Selecting the right time to make a change through CBT Counseling will help you to follow through with the decision once it has been made. There are three things to consider here; your general life circumstances, the balance between the pros and cons of making the change, and where you place the responsibility for change. Even if you are sure this is the right time, it is worthwhile considering these factors as doing so will maximize your chances of success.

1. Life circumstances
This involves a consideration of other commitments /demands on your time (e.g. work & family) and the support that is available to you within your social/family network. You will need a certain amount of stability here.

2. The balance between the pros and cons of making the change - The Change Trade Off
Change of any type is challenging; outcome is uncertain, the familiar must be exchanged for the unfamiliar and for them to have persisted, old ways are likely to have at least some benefits. Embarking upon change involves tackling The Change Trade Off; short term discomfort for longer term gains. Even changes that seem to be wholly positive and straight forward are subject to The Change Trade Off. For example, for someone keen to learn to play tennis, increase their fitness and expand their social network joining a tennis club might seem like a positive and straightforward change. However even a change like this with so many obvious and relatively immediate benefits can create challenges; the demands of learning a new skill, meeting new people, the physical strain of a new exercise on the body. A more complex change with no doubt create even greater challenges.

Completing the exercise below can help to clarify the aspects of the Change Trade Off for your particular change. Identify the change that you want to make and then list the following:

1. Short term advantages of making the change
2. Short term disadvantages of making the change
3. Long term advantages of making the change
4. Long term disadvantages of making the change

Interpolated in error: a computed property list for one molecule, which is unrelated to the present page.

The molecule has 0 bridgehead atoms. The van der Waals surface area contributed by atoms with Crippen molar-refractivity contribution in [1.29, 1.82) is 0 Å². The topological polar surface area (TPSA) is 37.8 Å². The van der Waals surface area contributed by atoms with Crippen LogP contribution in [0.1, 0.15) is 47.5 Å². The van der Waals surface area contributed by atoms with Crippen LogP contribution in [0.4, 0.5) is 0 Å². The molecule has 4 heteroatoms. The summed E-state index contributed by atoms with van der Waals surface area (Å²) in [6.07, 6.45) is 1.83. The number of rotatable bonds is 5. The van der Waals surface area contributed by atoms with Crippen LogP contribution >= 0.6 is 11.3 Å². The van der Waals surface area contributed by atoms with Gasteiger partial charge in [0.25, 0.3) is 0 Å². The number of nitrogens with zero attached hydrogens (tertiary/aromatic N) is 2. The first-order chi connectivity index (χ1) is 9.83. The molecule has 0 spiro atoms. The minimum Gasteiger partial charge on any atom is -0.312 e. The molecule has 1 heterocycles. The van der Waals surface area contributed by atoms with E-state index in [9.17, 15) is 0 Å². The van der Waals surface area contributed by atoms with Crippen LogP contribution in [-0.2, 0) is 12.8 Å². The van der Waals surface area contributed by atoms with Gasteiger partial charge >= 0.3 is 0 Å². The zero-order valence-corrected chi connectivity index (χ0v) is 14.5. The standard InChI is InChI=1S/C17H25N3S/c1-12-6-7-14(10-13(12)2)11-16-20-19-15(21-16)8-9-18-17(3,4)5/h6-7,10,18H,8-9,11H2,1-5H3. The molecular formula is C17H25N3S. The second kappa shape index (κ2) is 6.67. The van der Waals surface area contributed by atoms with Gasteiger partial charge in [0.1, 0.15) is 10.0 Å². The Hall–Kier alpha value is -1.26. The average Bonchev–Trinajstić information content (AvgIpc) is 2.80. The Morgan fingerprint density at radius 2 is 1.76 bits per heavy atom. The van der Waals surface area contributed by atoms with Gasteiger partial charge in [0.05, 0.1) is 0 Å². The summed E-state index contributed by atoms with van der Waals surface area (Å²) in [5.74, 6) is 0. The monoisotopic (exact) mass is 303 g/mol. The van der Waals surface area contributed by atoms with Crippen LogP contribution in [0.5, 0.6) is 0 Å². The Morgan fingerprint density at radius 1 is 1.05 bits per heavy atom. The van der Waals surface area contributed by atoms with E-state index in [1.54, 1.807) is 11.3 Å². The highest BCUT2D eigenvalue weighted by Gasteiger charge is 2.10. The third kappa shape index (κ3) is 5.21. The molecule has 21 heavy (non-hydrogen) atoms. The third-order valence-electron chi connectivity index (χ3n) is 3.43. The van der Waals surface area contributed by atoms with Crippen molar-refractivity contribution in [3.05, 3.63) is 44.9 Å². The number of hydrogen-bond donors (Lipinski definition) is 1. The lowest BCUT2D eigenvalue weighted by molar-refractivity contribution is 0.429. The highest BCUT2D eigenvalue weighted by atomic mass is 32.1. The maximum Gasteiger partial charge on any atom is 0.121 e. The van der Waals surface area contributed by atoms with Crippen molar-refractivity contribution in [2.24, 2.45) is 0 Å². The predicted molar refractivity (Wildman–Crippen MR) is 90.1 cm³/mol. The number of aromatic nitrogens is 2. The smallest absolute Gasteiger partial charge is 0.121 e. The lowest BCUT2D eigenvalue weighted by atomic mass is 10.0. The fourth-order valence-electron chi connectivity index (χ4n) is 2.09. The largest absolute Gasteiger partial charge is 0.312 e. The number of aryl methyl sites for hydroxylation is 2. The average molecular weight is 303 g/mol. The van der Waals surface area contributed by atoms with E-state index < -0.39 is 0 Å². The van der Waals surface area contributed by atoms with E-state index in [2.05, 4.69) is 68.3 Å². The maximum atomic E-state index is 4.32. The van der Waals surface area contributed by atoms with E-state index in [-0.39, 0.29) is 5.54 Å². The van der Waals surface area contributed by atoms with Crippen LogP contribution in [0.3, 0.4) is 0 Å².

In order to pursue a path to recovery you need to have reached a point where the disadvantages of making a change outweigh the advantages.

The itchy jumper
The following analogy provides a good illustration of this position. Your problem is like a jumper. When you first put it on it keeps you nice and warm. However, it is not made out of 100% wool and so after a while starts to itch. Sometimes you might feel like taking it off, but you know that if you do you will be cold, so you put up with the itchiness. With time however the itchiness gets harder and harder to tolerate. It gets more and more uncomfortable and although the jumper still keeps you warm you start to think whether their might be better ways of keeping yourself warm.

If you decide the time has come to take off your jumper it is important first to explore the other ways that you might be able to keep yourself warm. However, at some point you will have to take the itchy jumper off and be cold for a period whilst you try out some other ways of keeping warm. This may feel more uncomfortable in the short term, but in the longer term it will allow you to keep warm in an itch-free way.

If you don't feel able at present to make a change this might be because your jumper has not yet become itchy enough for you to want to risk being cold. If this is the case, you may have to continue wearing your jumper for a bit longer. At the same time however, it could be helpful to explore other ways that can keep you warm, maybe ones that you can practice whilst still wearing your itchey jumper.